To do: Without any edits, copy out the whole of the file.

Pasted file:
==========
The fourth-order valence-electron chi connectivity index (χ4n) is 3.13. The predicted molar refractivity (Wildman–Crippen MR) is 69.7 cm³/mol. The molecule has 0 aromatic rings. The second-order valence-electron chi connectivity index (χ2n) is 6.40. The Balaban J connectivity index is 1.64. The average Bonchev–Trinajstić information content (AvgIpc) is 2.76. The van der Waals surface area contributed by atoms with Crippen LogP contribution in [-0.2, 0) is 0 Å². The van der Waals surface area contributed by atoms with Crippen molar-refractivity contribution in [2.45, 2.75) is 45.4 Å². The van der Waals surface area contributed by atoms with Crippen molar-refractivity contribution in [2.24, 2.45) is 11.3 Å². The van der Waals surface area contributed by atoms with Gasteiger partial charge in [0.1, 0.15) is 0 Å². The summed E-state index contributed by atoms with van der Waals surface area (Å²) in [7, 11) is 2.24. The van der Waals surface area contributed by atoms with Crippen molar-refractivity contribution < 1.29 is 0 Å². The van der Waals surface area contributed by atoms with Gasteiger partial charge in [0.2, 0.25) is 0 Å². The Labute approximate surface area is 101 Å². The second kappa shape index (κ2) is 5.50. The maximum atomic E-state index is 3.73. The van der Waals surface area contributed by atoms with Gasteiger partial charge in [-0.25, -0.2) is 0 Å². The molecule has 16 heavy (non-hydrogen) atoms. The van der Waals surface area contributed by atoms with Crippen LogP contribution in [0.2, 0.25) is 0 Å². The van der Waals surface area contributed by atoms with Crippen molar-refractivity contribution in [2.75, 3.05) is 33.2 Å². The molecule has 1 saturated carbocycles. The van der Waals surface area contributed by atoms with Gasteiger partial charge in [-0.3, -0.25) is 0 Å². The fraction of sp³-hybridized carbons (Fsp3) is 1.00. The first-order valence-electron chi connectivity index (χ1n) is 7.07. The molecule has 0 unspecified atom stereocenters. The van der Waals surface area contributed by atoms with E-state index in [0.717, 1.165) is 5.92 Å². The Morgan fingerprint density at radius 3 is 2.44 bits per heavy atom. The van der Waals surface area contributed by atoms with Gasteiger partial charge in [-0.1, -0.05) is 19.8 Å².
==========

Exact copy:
The fourth-order valence-electron chi connectivity index (χ4n) is 3.13. The predicted molar refractivity (Wildman–Crippen MR) is 69.7 cm³/mol. The molecule has 0 aromatic rings. The second-order valence-electron chi connectivity index (χ2n) is 6.40. The Balaban J connectivity index is 1.64. The average Bonchev–Trinajstić information content (AvgIpc) is 2.76. The van der Waals surface area contributed by atoms with Crippen LogP contribution in [-0.2, 0) is 0 Å². The van der Waals surface area contributed by atoms with Crippen molar-refractivity contribution in [2.45, 2.75) is 45.4 Å². The van der Waals surface area contributed by atoms with Crippen molar-refractivity contribution in [2.24, 2.45) is 11.3 Å². The van der Waals surface area contributed by atoms with Gasteiger partial charge in [0.1, 0.15) is 0 Å². The summed E-state index contributed by atoms with van der Waals surface area (Å²) in [7, 11) is 2.24. The van der Waals surface area contributed by atoms with Crippen molar-refractivity contribution < 1.29 is 0 Å². The van der Waals surface area contributed by atoms with Gasteiger partial charge in [0.2, 0.25) is 0 Å². The Labute approximate surface area is 101 Å². The second kappa shape index (κ2) is 5.50. The maximum atomic E-state index is 3.73. The van der Waals surface area contributed by atoms with Gasteiger partial charge in [-0.25, -0.2) is 0 Å². The molecule has 16 heavy (non-hydrogen) atoms. The van der Waals surface area contributed by atoms with Crippen LogP contribution in [0.2, 0.25) is 0 Å². The van der Waals surface area contributed by atoms with Crippen molar-refractivity contribution in [2.75, 3.05) is 33.2 Å². The molecule has 1 saturated carbocycles. The van der Waals surface area contributed by atoms with Gasteiger partial charge in [-0.3, -0.25) is 0 Å². The fraction of sp³-hybridized carbons (Fsp3) is 1.00. The first-order valence-electron chi connectivity index (χ1n) is 7.07. The molecule has 0 unspecified atom stereocenters. The van der Waals surface area contributed by atoms with E-state index in [0.717, 1.165) is 5.92 Å². The Morgan fingerprint density at radius 3 is 2.44 bits per heavy atom. The van der Waals surface area contributed by atoms with Gasteiger partial charge in [-0.1, -0.05) is 19.8 Å².